But you have to go back much further to encounter the story as a form of populist screen entertainment -- to the Vivian Leigh version in  1948, perhaps, or Greta Garbo's award-winning take in 1936. Leo Tolstoy himself had only been dead a few decades when those films came out, to give you an idea. (More recently, less well-regarded iterations have included a Jacqueline Bisset TV movie in 1985 and a Sophie Marceau theatrical film in 1997.)

But the pedigree on a "Karenina" production that aims to shoot later this year has a chance to bring the title back to its cinematic glory days. The triple threat of "Shakespeare in Love" writer Tom Stoppard penning the screenplay, "Atonement" director Joe Wright getting behind the camera and Keira Knightley playing the title role give it some pretty shiny bona fides.

Still, the question remains: What can 21st century storytellers bring to the epic love story that filmmakers from a previous generation couldn't?

Wright thinks there are plenty of opportunities. He told 24 Frames that a key difference with his and Stoppard's version (the two have been meeting in recent weeks to hash out the story) has to do with expanding beyond the scope of the title character.

"The Garbo version focused very much on Anna's story," Wright said. "And what Tom has written is a kind of multi-stranded portrait of a community."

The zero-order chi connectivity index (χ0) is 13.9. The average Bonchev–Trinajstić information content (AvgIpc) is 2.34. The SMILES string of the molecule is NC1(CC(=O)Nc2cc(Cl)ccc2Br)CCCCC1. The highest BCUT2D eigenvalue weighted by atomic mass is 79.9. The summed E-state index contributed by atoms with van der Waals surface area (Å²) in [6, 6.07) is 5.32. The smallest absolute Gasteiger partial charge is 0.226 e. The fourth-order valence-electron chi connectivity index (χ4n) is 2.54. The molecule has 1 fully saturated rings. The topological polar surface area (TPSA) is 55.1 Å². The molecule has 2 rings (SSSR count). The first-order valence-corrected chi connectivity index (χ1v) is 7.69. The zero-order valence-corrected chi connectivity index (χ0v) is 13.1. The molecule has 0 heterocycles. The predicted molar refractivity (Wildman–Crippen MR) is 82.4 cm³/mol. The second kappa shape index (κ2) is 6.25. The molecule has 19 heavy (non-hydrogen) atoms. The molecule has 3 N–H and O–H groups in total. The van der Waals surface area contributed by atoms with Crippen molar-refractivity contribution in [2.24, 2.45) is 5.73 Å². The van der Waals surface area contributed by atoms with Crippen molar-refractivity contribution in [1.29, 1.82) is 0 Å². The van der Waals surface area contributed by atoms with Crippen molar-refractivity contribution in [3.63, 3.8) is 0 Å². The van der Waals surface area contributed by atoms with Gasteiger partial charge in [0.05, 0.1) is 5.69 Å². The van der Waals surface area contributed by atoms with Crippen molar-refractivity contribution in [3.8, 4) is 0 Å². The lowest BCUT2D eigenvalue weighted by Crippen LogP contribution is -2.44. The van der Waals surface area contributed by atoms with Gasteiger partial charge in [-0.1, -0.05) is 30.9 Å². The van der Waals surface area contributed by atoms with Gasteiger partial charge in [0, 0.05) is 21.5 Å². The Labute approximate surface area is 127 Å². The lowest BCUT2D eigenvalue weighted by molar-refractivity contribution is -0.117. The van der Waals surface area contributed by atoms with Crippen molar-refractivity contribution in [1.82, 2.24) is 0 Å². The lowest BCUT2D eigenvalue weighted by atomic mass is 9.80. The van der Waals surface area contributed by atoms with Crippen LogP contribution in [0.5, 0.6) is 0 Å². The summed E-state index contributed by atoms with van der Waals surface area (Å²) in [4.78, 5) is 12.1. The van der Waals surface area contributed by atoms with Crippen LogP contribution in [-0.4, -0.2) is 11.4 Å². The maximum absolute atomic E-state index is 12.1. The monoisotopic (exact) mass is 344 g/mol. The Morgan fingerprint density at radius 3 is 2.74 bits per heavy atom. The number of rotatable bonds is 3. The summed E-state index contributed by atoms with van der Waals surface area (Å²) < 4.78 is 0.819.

He and Stoppard of course also have to deal with a 21st century problem: Anna's affair, so daring and scandalous to 20th century eyes, might merit little more than a shrug in some circles today.

The cast for the new film, incidentally, breaks down as follows: Knightley, who of course starred in Wright's "Atonement" and "Pride & Prejudice," will play Anna. Jude Law will star as husband Karenin and "Kick-Ass" star Aaron Johnson will play other-man Vronsky. (Teenage Oscar nominee Saoirse Ronan could also be joining the cast, but Wright declined to confirm that.)

Wright said that the new movie -- which returns him to period territory after the contemporary action thriller "Hanna," which stars Ronan and is due out next week -- will explore some rich themes. "It affords me an opportunity," he said,"to learn not just about literature but also human emotion and the state of drama, and fidelity, and love."

--Steven Zeitchik


Photo: Keira Knightley in "The Edge of Love." Credit: Liam Daniel / Capitol Films

What would Justin Bieber do? Pop star, Ashton Kutcher look to buddy comedy

March 30, 2011 |  2:59 pm


EXCLUSIVE: Fresh off his turn in “Justin Bieber: Never Say Never,” the singer could be heading back to the big screen –- in scripted, non-musical form.

Bieber is eyeing a lead role  in the comedy “What Would Kenny Do?” according to a person who was briefed on the project but was not authorized to speak about it publicly. The film tells of a relationship between a 17-year-old and his thirtysomething self. Said thirtysomething would be played by Ashton Kutcher, the source said.

The project is set up at Sony and will be produced by Kutcher's Katalyst Entertainment and Will Smith’s Overbrook Entertainment (Bieber and Jaden Smith are of course friends). An Overbrook spokeswoman could not immediately be reached for comment.

Although Bieber has expressed interest in being an actor, the "Kenny" project would have to overcome Bieber's packed touring schedule; he has commitments consistently until 2012. [Update, 5:41 p.m. -- It's a bit more than an "eyeing" situation for the Biebs -- the project has been developed for months with Bieber both in mind and on board; originally the goal was to shoot this year, but the aforementioned touring obligations could push it to 2012.]